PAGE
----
Replacement sectors are used by hard drive manufacturers to compensate for errors in the manufacturing process.

Before a modern hard drive leaves the factory, it is low level formatted*, this does a number of things, including prepare the disk to be used with a certain disk controller. During this low level format, there are always some bad sectors detected. To prevent selling disks that have a bizzare, lower than advertised capacity, manufacturers always make their disks with extra sectors. These extra sectors are logically inserted in place of the bad sectors, to bring the disk up to the required capacity.

There is not really anything the average computer user can do to remap these sectors without specific software from the manufacturer, and there is really no reason to do so. If bad sectors start showing up to the extent that they are interfering with the use of a drive, it is probably time to back up the data and move it to a new drive.
*ST506 and ESDI drives had to be low level formatted by the user, but they are no longer used, having been displaced by IDE and SCSI.

The fact that the replacement sectors are transparent to the programmer of a hard disk driver causes interesting challenges when optimising hard disk performance. To see why, observe the following:

A hard disk usually consists of several magnetic platters, which can be written and read on both sides. Each platter contains many concentric rings of data, all in differerent sizes, which are called tracks. The collection of all equally sized tracks that lie above one another on different disk surfaces is called a cylinder. Finally, all the disks are 'divided' much like a pizza or a pie by imaginary lines. One slice of the pie is called a sector.

This terminology enables us to find specific pieces of data on the disk.The data is written in such a way that each sector of each track on each platter contains exactly the same amount of data. This means, of course, that the data near the center of the platter is written in a much smaller space than the data at the edge, since the arc from the track that lies within one sector is much smaller there. Together, the concepts of track, sector and platter enable us to identify unique pieces of data of some atomic size, since all arcs contain the same amount of data. This amount is called a block. Blocks are the smallest unit that can be written to, or read from, disk.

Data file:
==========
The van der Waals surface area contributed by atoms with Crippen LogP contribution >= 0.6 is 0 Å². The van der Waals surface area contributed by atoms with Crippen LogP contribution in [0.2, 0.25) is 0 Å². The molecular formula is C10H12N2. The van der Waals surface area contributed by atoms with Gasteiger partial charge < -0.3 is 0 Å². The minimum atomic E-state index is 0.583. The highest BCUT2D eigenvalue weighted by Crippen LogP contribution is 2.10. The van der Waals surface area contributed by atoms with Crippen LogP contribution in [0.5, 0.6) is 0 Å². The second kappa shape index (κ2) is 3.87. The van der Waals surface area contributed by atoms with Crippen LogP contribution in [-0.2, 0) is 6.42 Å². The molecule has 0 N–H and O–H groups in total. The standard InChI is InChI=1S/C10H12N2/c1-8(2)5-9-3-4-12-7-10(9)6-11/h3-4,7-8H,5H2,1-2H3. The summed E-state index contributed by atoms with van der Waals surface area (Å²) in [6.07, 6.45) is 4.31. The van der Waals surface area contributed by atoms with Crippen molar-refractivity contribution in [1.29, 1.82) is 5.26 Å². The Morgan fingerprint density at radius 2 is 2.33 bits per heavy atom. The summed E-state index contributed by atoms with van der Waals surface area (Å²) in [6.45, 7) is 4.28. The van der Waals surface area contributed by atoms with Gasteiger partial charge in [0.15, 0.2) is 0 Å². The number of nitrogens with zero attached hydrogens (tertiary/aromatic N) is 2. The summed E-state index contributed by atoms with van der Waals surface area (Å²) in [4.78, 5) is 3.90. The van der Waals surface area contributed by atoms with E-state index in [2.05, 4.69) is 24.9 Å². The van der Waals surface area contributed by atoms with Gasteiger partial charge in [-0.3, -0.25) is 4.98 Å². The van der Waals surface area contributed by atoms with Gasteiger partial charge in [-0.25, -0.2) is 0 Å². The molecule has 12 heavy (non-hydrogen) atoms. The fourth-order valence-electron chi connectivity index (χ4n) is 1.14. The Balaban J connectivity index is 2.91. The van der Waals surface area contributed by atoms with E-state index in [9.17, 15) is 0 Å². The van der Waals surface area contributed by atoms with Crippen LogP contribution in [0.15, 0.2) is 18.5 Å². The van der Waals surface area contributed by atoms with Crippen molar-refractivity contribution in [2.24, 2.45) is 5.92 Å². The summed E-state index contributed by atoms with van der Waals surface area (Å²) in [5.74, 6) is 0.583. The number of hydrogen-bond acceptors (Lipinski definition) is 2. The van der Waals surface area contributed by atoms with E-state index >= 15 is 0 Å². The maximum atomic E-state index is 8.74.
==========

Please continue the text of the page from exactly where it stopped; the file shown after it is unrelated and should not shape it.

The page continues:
When a specific block needs to be accessed, there are three phases the disk needs to go through. Each of these phases is NOT transparent to the programmer of the disk driver! The driver programmer must explicitly direct the head to a track and a sector, facing her or him with some interesting design challenges, as we will see below.

First, the read head must be directed to the right track. This is called a seek. This is by far the slowest and most time consuming activity. Second, the head needs to wait until the proper part of the disk, containing the desired sector, spins under the disk head. The time that passes in this phase is called the rotational delay. It is on average half of the full rotation time of the disk, but much faster than the seek time. Finally, the data can be read to an internal buffer, and then transported to main memory so the processor can access it. The disk will issue an interrupt when it is ready. The read time is exactly the time it takes to spin one sector under the head.

A disk driver usually receives several requests for data blocks at a time. Which should it service first? Well, First Come First Serve seems the most fair, but it is very unwise. Remember that a seek takes the most time? It makes more sense to pick those blocks that have the shortest seek time (are closest to the current position), since that will greatly reduce the overall response time for all users. This is called Shortest Seek First. Unfortunately, this is not very practical. It is likely that the read head will spend its days in the middle of the disk, while blocks on the edges rarely get a chance to be serviced (think about it!). Practically, it is most feasible to just have the head sweep from one edge to another and then back again, picking up blocks along the way and turning at the most extreme request point. This is called the Elevator Algorithm (for fairly obvious reasons). The moral of this story is: disk efficiency is very dependent on the disk seeking algorithm used by the programmer of your driver.